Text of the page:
UK consumers at end of their tether as untargeted emails still outnumber personalised messages
Email is rightly regarded as one of the most cost-efficient and effective channels for reaching out to the consumer. With UK consumers estimated to have on average more than two email accounts each, the opportunity to place a message right before the eyes of the intended consumer is significant.
But actually getting a message noticed and opened despite the vast amount of commercial email each consumer receives today – and then making an impact – is no easy task. What too few companies sending out marketing emails seem to realise is that these communications are only truly effective if they are suitably targeted, tailored and personalised.
With the latest GI Insight research revealing that more than half of UK consumers (53%) say that almost all the direct email they receive from companies and other organisations is irrelevant to them, it is evident that too many firms are missing out on an opportunity to cut through the bulk of poorly targeted communications and truly engage consumers. The majority of organisations still seem to be ignoring the full potential of email as a precise marketing tool by treating this medium as a ‘cheap’ blast-out channel for generic messages and offers.
The survey also revealed that firms are not targeting both genders with equal success. Women are in fact more likely to receive better targeted emails than men, with 50% of women declaring that the majority of email messages they receive from organisations is in fact relevant to them compared to just 45% of men getting email that’s on the mark.
Overall, the research also showed that older consumers (age 35 and over) are less impressed by the targeting of their emails than younger people, indicating that, although these sections of the population are the most likely to have families and higher individual earnings, brands are not reaching out to them effectively via email. Fewer than 43% of the 18-24 age group complain that most of their email was irrelevant versus 57% of the 45-54 demographic.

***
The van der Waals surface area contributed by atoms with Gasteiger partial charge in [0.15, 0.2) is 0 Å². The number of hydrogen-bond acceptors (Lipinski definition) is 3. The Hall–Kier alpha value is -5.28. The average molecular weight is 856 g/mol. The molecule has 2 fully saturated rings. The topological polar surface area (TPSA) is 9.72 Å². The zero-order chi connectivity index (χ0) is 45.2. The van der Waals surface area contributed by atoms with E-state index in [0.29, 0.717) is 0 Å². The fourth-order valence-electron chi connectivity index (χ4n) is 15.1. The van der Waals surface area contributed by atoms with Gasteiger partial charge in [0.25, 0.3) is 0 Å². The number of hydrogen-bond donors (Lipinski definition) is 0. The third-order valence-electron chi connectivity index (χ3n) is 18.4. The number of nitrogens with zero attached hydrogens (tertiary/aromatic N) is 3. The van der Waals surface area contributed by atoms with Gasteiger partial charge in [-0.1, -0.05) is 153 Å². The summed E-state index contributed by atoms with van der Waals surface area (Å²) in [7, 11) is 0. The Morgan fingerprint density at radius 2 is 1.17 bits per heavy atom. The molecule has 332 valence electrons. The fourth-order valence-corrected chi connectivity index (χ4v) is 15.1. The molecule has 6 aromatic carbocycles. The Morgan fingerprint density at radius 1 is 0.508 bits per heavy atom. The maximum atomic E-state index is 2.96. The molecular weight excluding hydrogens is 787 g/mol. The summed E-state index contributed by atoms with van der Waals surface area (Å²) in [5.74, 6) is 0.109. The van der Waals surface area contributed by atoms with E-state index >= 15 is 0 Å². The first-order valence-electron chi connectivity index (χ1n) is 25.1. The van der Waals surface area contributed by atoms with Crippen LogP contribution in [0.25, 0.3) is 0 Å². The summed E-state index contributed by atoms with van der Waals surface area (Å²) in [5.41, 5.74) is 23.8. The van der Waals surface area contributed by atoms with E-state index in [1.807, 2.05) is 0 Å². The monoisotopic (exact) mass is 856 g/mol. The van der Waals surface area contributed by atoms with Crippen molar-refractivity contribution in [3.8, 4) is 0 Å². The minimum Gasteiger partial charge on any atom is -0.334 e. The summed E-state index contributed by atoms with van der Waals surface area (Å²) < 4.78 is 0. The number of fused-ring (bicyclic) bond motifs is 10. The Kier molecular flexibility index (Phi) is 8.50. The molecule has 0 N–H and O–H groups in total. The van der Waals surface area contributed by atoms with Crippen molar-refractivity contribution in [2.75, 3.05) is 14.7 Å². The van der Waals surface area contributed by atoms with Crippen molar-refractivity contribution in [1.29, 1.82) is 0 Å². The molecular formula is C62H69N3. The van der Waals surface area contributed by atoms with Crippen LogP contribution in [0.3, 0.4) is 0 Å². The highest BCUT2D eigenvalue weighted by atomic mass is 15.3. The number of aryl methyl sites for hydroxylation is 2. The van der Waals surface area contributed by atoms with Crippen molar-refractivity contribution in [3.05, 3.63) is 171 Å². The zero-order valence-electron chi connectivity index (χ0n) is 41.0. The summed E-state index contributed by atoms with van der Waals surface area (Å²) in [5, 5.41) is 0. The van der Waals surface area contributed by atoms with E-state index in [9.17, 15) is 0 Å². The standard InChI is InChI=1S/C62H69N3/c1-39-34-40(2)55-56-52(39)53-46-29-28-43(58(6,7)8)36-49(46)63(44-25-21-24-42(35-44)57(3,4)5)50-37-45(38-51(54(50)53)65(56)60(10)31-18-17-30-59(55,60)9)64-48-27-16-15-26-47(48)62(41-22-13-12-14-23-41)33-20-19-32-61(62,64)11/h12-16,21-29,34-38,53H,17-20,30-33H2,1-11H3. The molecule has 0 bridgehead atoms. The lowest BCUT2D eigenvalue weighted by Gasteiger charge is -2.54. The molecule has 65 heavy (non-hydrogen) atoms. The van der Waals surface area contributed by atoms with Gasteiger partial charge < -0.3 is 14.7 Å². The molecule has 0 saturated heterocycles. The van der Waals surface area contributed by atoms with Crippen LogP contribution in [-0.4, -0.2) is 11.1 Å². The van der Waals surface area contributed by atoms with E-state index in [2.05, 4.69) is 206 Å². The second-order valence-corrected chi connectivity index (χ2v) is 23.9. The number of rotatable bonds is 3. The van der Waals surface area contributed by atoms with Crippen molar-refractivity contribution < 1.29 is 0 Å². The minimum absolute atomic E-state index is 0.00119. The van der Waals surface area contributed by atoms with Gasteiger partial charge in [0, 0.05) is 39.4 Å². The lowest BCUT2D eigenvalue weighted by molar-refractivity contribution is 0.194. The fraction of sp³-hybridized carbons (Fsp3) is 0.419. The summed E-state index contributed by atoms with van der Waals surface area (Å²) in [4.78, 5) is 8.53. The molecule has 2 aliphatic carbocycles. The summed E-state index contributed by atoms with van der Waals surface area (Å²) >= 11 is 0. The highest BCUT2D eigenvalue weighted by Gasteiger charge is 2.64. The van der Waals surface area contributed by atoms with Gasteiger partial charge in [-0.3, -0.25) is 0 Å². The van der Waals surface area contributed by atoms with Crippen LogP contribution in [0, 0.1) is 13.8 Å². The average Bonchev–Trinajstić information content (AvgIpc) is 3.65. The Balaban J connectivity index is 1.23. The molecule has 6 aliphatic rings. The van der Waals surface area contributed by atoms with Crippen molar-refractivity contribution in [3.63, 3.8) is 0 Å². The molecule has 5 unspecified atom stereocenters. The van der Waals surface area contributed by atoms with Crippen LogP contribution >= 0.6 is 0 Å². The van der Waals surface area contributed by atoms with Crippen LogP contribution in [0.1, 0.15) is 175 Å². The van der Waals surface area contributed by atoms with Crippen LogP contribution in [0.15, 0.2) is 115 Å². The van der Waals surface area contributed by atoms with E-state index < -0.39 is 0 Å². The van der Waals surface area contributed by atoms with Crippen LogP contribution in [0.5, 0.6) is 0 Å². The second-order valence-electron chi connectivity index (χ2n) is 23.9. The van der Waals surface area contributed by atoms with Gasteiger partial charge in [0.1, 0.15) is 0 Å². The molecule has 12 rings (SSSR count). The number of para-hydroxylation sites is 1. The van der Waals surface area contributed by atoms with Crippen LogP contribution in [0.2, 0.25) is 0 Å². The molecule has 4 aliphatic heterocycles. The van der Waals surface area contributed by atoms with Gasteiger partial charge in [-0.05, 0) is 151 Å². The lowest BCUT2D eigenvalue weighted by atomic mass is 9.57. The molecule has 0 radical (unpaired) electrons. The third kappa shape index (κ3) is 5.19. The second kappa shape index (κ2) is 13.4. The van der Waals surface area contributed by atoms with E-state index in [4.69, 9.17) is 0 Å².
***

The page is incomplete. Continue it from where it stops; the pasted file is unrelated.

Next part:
Nevertheless, marketers are evidently more successful at focusing their targeting efforts specifically on higher income households: only 22% of the very highest earners surveyed (respondents with household incomes of £150,000 or more) regarded the majority of email they receive as irrelevant.
Email can be an especially effective medium for dealing with existing customers as opposed to prospects. The survey shows that 73% of the responding consumers say they have given companies they have previously purchased from permission to email them. This indicates that there remains plenty of ground for optimism that consumers will continue to give brands access to their inbox where a relationship already exists. Firms that want to use email to make cold contact with prospective customers face bigger barriers than those building a dialogue with existing clients, as only 51% of consumers responding to the survey say they have given firms they have not bought from before permission to email them.
When a company fails to deliver relevant messages, it risks provoking annoyed and alienated consumers to eventually unsubscribe – thus cutting off a key marketing channel. And the negative effects of irrelevant email messaging can be even more damaging to the brand as it can harm reputation and encourage irritated customers to take their business elsewhere.
For email to work, firms need to take into account consumer preferences and understand their behaviour in order to approach them at the right time, in an appropriate tone, and with a relevant offer. They need to know if email is more effectively employed in conjunction with other channels for particular consumers and whether, in fact, a customer is worth investing the time and effort to pursue. The only way to know all of that is to gather consumer data, analyse it and use the insight gained to shape the approach to each individual prospect and customer.
When a consumer entrusts a firm with their email address, they are opening an important window of opportunity for marketers. If firms are to take advantage of those rare opportunities to establish a productive – and profitable – dialogue with a new or existing customer, they need to target that consumer accurately with tailored and personalised content. If, instead, consumers continue to receive generic messages, they feel let down by the brand and often cut it off. Companies need to keep earning the right to contact consumers via email by individualising their messages and constantly refining their targeting.